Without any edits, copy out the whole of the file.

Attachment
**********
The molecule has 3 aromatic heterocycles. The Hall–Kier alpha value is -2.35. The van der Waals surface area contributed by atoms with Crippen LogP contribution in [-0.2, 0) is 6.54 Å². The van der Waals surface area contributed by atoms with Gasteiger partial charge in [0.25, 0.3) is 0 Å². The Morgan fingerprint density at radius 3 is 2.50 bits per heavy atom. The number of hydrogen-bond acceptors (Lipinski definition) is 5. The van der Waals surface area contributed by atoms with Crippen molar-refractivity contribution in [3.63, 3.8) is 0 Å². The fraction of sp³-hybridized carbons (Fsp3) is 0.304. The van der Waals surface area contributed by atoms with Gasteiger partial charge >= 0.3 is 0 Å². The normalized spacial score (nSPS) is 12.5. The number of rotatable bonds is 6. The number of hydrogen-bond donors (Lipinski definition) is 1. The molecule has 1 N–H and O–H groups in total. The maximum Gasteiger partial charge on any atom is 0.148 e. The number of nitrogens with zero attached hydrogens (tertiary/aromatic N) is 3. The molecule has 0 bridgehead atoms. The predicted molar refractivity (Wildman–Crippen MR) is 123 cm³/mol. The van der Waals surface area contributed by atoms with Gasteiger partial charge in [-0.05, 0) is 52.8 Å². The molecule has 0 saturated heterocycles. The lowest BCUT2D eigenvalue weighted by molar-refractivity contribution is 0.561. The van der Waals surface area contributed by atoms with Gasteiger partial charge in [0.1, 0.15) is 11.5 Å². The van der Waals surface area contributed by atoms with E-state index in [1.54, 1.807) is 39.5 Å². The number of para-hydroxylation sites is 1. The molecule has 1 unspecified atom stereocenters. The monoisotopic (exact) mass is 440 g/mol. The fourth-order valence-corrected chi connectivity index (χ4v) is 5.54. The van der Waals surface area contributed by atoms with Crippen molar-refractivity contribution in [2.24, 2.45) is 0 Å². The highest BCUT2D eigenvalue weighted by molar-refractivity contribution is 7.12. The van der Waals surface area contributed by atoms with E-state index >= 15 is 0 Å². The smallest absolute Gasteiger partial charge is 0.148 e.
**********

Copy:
The molecule has 3 aromatic heterocycles. The Hall–Kier alpha value is -2.35. The van der Waals surface area contributed by atoms with Crippen LogP contribution in [-0.2, 0) is 6.54 Å². The van der Waals surface area contributed by atoms with Gasteiger partial charge in [0.25, 0.3) is 0 Å². The Morgan fingerprint density at radius 3 is 2.50 bits per heavy atom. The number of hydrogen-bond acceptors (Lipinski definition) is 5. The van der Waals surface area contributed by atoms with Crippen molar-refractivity contribution in [3.63, 3.8) is 0 Å². The fraction of sp³-hybridized carbons (Fsp3) is 0.304. The van der Waals surface area contributed by atoms with Gasteiger partial charge >= 0.3 is 0 Å². The normalized spacial score (nSPS) is 12.5. The number of rotatable bonds is 6. The number of hydrogen-bond donors (Lipinski definition) is 1. The molecule has 1 N–H and O–H groups in total. The maximum Gasteiger partial charge on any atom is 0.148 e. The number of nitrogens with zero attached hydrogens (tertiary/aromatic N) is 3. The molecule has 0 bridgehead atoms. The predicted molar refractivity (Wildman–Crippen MR) is 123 cm³/mol. The van der Waals surface area contributed by atoms with Gasteiger partial charge in [-0.05, 0) is 52.8 Å². The molecule has 0 saturated heterocycles. The lowest BCUT2D eigenvalue weighted by molar-refractivity contribution is 0.561. The van der Waals surface area contributed by atoms with Gasteiger partial charge in [0.1, 0.15) is 11.5 Å². The van der Waals surface area contributed by atoms with E-state index in [1.54, 1.807) is 39.5 Å². The number of para-hydroxylation sites is 1. The molecule has 1 unspecified atom stereocenters. The monoisotopic (exact) mass is 440 g/mol. The fourth-order valence-corrected chi connectivity index (χ4v) is 5.54. The van der Waals surface area contributed by atoms with Crippen molar-refractivity contribution in [2.24, 2.45) is 0 Å². The highest BCUT2D eigenvalue weighted by molar-refractivity contribution is 7.12. The van der Waals surface area contributed by atoms with E-state index >= 15 is 0 Å². The smallest absolute Gasteiger partial charge is 0.148 e.